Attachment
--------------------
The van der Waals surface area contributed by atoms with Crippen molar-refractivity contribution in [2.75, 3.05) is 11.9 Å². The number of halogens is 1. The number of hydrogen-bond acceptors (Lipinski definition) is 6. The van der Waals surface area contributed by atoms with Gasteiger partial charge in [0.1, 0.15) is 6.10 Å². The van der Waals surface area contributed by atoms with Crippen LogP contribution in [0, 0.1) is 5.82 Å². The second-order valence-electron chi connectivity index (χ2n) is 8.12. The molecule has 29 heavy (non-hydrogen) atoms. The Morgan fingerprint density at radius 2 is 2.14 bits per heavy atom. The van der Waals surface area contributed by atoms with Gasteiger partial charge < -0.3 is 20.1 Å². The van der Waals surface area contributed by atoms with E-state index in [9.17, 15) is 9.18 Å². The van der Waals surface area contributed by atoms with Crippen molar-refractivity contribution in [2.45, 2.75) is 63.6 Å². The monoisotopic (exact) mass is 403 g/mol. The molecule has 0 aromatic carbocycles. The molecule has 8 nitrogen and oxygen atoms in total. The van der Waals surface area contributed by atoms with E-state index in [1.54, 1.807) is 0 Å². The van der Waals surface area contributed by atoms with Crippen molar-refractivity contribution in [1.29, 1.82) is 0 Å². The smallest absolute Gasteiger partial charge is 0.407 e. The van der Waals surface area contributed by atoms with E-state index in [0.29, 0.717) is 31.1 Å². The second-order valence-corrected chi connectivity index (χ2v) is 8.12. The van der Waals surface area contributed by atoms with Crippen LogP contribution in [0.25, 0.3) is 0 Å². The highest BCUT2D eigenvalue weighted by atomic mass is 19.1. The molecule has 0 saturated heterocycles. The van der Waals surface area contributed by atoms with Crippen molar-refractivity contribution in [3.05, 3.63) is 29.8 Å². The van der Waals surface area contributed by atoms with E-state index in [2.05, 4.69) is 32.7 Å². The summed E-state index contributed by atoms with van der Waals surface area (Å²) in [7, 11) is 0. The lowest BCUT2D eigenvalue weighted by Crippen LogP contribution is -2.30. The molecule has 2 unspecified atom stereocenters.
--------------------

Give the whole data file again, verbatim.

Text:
The van der Waals surface area contributed by atoms with Crippen molar-refractivity contribution in [2.75, 3.05) is 11.9 Å². The number of halogens is 1. The number of hydrogen-bond acceptors (Lipinski definition) is 6. The van der Waals surface area contributed by atoms with Gasteiger partial charge in [0.1, 0.15) is 6.10 Å². The van der Waals surface area contributed by atoms with Crippen LogP contribution in [0, 0.1) is 5.82 Å². The second-order valence-electron chi connectivity index (χ2n) is 8.12. The molecule has 29 heavy (non-hydrogen) atoms. The Morgan fingerprint density at radius 2 is 2.14 bits per heavy atom. The van der Waals surface area contributed by atoms with Gasteiger partial charge < -0.3 is 20.1 Å². The van der Waals surface area contributed by atoms with E-state index in [9.17, 15) is 9.18 Å². The van der Waals surface area contributed by atoms with Crippen molar-refractivity contribution in [2.45, 2.75) is 63.6 Å². The monoisotopic (exact) mass is 403 g/mol. The molecule has 0 aromatic carbocycles. The molecule has 8 nitrogen and oxygen atoms in total. The van der Waals surface area contributed by atoms with E-state index in [1.54, 1.807) is 0 Å². The van der Waals surface area contributed by atoms with Crippen molar-refractivity contribution in [1.29, 1.82) is 0 Å². The smallest absolute Gasteiger partial charge is 0.407 e. The van der Waals surface area contributed by atoms with E-state index in [0.29, 0.717) is 31.1 Å². The second-order valence-corrected chi connectivity index (χ2v) is 8.12. The van der Waals surface area contributed by atoms with Crippen LogP contribution in [0.25, 0.3) is 0 Å². The highest BCUT2D eigenvalue weighted by atomic mass is 19.1. The molecule has 0 saturated heterocycles. The van der Waals surface area contributed by atoms with Crippen molar-refractivity contribution in [3.05, 3.63) is 29.8 Å². The van der Waals surface area contributed by atoms with E-state index in [2.05, 4.69) is 32.7 Å². The summed E-state index contributed by atoms with van der Waals surface area (Å²) in [7, 11) is 0. The lowest BCUT2D eigenvalue weighted by Crippen LogP contribution is -2.30. The molecule has 2 unspecified atom stereocenters.